Rosehip Tea- Benefits, How to Make & Side Effects

Some of the top benefits of rosehip tea include reducing inflammation, lowering your risk of heart disease, fighting cancer, detoxifying the body, strengthening the immune system, protecting the skin, easing chronic pain and optimizing the digestive system. There are a number of potential side effects when drinking this tea, such as stomach upset, sleep disorders, allergic reactions, bleeding disorders and surgical complications. These mainly arise when rosehip is taken in inappropriate amounts, or by people who have pre-existing health conditions or on medicine.

Rosehip tea is made from steeping crushed or dried rosehips, which are the fruit of the rose plant. Following pollination of the flowers, rosehips begin to develop and are typically bulbous red fruits, ranging from the size of a cherry tomato to the size of drupe fruits. Provided you don’t prune back the flowering stems of your rose plant, the majority of species will produce rosehips of some kind. These fruits have many different uses, both in culinary, medicinal and alternative areas, but tea made from dried rosehips is one of the most popular applications. The many health benefits available from rosehips are due to the presence of vitamin C, flavonoids, carotenoids, polyphenols, catechins and other phytochemicals present in both the fruit and extract of the rose plant. While every species of rose plant is slightly different in their nutrient concentrations, they share many of the same compounds, vitamins, and antioxidants.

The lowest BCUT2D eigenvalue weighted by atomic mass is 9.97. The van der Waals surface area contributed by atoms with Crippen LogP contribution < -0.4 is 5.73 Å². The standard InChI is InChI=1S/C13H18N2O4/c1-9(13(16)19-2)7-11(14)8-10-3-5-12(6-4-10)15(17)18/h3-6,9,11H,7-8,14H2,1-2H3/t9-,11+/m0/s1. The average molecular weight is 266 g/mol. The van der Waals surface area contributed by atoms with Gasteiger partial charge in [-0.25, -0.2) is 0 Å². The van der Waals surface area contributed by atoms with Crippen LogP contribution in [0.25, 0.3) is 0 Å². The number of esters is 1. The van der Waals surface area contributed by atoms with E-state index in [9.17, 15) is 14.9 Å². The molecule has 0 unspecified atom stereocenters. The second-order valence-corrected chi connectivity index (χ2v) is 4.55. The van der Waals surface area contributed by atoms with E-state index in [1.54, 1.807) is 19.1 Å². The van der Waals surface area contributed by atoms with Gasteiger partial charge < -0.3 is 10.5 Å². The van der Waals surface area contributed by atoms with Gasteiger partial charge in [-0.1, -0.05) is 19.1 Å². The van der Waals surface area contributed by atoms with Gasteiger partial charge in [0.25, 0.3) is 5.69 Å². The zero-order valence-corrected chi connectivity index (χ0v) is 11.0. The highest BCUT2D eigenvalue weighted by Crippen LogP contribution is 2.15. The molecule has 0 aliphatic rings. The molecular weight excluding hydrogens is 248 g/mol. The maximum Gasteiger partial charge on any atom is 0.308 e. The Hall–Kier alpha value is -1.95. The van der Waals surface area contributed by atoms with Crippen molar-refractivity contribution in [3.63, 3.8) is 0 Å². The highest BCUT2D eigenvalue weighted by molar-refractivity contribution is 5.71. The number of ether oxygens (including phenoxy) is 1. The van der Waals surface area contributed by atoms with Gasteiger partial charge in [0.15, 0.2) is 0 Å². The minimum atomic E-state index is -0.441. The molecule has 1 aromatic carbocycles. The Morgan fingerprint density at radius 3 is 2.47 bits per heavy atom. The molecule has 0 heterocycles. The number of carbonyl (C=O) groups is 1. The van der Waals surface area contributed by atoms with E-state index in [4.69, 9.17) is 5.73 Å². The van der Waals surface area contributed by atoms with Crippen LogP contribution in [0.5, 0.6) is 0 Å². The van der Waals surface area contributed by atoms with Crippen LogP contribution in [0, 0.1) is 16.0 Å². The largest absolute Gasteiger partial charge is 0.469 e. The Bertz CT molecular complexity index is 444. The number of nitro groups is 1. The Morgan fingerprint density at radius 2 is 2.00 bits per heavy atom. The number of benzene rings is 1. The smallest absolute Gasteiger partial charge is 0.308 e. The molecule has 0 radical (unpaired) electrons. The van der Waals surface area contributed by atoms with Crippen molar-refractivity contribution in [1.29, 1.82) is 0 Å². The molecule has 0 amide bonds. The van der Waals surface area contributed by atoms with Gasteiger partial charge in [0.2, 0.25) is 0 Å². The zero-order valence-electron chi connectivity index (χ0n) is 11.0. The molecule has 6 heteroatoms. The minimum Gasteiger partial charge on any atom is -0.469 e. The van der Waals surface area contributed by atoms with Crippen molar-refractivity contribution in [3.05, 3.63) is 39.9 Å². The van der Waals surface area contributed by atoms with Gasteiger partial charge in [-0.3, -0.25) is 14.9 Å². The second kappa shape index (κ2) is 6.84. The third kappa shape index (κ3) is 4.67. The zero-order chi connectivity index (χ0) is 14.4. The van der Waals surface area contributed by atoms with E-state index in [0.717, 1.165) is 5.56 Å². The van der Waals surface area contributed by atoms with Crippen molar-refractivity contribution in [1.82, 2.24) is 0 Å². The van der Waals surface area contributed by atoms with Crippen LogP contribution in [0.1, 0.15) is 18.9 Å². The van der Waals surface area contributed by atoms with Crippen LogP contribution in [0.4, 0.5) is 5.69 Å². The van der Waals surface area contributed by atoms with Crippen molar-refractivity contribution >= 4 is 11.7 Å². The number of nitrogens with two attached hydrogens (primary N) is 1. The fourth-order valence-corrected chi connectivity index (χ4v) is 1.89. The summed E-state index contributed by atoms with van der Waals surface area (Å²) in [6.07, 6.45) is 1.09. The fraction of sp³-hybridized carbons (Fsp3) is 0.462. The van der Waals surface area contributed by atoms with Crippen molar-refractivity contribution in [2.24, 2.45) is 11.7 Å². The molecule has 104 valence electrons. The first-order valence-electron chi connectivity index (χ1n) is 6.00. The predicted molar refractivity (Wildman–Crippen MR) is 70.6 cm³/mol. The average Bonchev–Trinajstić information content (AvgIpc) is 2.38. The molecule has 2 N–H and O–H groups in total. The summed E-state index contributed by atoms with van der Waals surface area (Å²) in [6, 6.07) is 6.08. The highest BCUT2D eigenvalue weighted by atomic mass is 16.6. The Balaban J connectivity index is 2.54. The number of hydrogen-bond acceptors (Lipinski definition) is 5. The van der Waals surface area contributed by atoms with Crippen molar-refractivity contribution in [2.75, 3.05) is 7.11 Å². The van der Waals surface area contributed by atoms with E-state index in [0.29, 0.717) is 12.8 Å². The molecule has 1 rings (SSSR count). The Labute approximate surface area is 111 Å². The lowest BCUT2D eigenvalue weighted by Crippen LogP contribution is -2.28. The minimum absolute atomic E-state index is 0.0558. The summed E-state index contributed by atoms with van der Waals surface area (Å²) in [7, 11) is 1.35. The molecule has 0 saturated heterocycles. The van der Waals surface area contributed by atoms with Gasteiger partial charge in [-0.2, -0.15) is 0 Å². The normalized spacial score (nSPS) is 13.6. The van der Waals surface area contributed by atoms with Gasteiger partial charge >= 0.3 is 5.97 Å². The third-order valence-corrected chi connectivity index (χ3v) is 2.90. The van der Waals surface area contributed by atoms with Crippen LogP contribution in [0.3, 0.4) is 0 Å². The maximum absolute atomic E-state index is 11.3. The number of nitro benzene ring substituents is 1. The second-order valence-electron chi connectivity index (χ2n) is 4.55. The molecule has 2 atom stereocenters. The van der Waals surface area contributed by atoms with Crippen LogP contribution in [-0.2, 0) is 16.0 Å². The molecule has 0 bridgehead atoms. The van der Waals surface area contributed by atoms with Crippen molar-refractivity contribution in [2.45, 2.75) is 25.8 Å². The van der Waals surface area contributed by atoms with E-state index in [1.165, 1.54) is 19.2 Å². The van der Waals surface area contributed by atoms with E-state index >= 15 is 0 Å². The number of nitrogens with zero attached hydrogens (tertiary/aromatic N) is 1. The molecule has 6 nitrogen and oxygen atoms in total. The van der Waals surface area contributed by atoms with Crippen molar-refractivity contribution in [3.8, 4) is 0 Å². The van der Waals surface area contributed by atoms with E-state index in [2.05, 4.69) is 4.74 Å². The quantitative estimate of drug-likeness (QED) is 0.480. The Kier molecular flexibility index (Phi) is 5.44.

Benefits of Rosehip Tea

You should consider drinking rosehip tea if you suffer from a weak immune system, skin conditions, chronic pain, indigestion, high toxicity levels, arthritis, gout, inflammatory conditions, high cholesterol, and hypertension, or if you are at increased risk of heart disease or cancer.

Cardiovascular Effects: There is a large body of research into the cardiovascular impact of rosehips, primarily due to the high levels of antioxidants present in these fruits. Specifically, studies have shown that leucoanthocyanins and polyphenolic compounds in rosehip tea can lower the risk of heart disease. This tea is also rich in lycopene, which has been directly linked to lower occurrences of cardiovascular disease.